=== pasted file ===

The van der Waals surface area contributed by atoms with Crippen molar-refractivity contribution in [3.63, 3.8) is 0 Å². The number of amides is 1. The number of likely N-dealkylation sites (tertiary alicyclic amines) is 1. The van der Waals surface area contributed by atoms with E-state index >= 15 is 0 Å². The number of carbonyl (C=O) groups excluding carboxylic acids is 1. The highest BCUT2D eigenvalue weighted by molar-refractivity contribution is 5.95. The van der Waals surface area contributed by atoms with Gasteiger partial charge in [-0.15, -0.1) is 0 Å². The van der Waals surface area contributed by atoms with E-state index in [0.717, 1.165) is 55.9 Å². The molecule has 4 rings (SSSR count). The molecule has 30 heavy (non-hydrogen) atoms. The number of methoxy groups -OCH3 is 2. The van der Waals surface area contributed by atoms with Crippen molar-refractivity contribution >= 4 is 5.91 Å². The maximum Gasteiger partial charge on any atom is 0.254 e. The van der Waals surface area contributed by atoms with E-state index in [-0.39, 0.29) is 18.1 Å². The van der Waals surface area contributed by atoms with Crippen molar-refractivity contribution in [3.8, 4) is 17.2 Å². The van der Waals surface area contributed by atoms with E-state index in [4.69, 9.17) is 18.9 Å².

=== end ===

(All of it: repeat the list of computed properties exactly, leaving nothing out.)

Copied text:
The van der Waals surface area contributed by atoms with Crippen molar-refractivity contribution in [3.63, 3.8) is 0 Å². The number of amides is 1. The number of likely N-dealkylation sites (tertiary alicyclic amines) is 1. The van der Waals surface area contributed by atoms with E-state index >= 15 is 0 Å². The number of carbonyl (C=O) groups excluding carboxylic acids is 1. The highest BCUT2D eigenvalue weighted by molar-refractivity contribution is 5.95. The van der Waals surface area contributed by atoms with Gasteiger partial charge in [-0.15, -0.1) is 0 Å². The van der Waals surface area contributed by atoms with E-state index in [0.717, 1.165) is 55.9 Å². The molecule has 4 rings (SSSR count). The molecule has 30 heavy (non-hydrogen) atoms. The number of methoxy groups -OCH3 is 2. The van der Waals surface area contributed by atoms with Crippen molar-refractivity contribution >= 4 is 5.91 Å². The maximum Gasteiger partial charge on any atom is 0.254 e. The van der Waals surface area contributed by atoms with E-state index in [-0.39, 0.29) is 18.1 Å². The van der Waals surface area contributed by atoms with Crippen molar-refractivity contribution in [3.8, 4) is 17.2 Å². The van der Waals surface area contributed by atoms with E-state index in [4.69, 9.17) is 18.9 Å².